Amy and Michael Billings own and run Buffalo Ridge, a bison farm near Kingsville, Missouri. They sell the bison and their meat, which they say actually helps the species survive because it creates a demand for them, which, in turn, generates more money to care for the animals and increase their numbers. However, when the Billingses take the animals to slaughter, they pay higher fees to the facility than cattle ranchers do because, Amy Billings says, “Right now, bison are considered exotic—which is the ironic piece because they’re actually native and cattle are exotic—but cattle are considered domestic livestock so they’re treated in a different way than exotics are.” In any case, while you’re actually visiting the enclosure, the animals come 

Many signs warn not to feed the animals any kind of grain. However, the elk seem pretty happy to accept gifts of carrots from visitors.

Credit Sherry Lynn Peck

Truck-eating bridge. // Photo courtesy of Sherry Lynn Peck

The True Tale of a Truck-Eating Bridge

Have you ever seen a man-eating chicken? How about a man eating chicken? Not much for punctuation humor? Try this on for size, and it’s not a joke at all: Kansas City has a truck-eating bridge. Yes, it’s true! The 12-foot high underpass has been gobbling up trucks since it was built in 1937. The truck-eating bridge, also called the US-24 overpass, is the responsibility of the Kansas City Terminal Railway, according to reporting by KCTV5.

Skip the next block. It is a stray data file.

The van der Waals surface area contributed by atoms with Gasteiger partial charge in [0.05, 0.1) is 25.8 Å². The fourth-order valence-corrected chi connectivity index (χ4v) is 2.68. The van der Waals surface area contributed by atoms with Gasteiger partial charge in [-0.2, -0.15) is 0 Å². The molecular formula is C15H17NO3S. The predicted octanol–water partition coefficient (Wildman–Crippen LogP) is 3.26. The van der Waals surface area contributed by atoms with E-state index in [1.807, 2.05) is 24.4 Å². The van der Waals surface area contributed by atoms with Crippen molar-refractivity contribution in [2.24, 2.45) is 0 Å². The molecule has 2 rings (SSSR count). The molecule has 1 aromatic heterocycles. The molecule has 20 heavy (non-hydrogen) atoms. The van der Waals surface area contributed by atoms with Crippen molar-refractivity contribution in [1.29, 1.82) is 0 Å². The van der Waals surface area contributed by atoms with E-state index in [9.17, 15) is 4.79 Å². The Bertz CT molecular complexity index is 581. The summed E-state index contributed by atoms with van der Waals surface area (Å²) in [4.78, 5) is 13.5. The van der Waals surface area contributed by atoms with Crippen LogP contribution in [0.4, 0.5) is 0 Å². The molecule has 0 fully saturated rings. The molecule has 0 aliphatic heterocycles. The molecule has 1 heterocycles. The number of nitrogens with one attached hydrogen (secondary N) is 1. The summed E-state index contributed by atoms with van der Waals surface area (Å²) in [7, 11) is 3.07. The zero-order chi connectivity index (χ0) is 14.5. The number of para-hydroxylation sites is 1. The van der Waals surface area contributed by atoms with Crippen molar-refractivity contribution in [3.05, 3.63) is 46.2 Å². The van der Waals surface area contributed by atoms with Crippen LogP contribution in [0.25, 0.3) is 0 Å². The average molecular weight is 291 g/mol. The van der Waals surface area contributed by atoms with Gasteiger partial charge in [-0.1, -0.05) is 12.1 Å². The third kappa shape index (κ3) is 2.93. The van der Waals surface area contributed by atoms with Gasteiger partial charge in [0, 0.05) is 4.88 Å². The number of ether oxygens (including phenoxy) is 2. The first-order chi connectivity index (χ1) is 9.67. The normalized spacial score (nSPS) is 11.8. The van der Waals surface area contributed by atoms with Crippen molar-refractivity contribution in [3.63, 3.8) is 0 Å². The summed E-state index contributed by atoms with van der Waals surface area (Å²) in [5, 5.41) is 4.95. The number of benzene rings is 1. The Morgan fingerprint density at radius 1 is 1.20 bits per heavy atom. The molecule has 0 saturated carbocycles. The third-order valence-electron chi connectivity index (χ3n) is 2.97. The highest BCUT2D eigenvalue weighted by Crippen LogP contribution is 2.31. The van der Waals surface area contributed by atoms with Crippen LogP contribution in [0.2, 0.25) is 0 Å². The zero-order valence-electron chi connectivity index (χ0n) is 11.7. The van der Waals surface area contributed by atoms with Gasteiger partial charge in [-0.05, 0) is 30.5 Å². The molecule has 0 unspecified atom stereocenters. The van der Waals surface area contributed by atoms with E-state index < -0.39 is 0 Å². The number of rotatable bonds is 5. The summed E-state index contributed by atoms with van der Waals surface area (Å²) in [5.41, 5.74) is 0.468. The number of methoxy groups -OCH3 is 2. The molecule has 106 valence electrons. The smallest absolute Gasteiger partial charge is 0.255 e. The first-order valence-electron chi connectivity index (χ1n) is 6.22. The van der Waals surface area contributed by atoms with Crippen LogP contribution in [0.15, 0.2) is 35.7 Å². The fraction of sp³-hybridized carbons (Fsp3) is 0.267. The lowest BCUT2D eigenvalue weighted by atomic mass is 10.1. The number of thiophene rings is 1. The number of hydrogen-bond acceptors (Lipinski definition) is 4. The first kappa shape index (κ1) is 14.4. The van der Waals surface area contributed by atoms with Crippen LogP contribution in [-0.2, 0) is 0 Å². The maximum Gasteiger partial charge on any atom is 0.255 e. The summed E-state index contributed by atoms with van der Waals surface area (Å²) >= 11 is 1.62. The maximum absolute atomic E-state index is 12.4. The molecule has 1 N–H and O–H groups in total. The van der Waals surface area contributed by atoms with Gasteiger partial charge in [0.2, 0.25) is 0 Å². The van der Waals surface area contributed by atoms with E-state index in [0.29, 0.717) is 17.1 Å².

Just like an innocent child approaching a bridge that houses a troll, unsuspecting trucks approach, speed about two feet into the dark, and are snatched up by the ferocious, fanged maw. Sometimes the trucks are completely shredded, sometimes just stuck, and, at other times, they’re twisted into a U shape. Residents tell KCTV5 that this 

This bridge has its own Facebook page where people post photos of what happens when truck drivers don’t heed the warnings. See what it’s eaten this week @abridgeinmissouri.

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Categories: Culture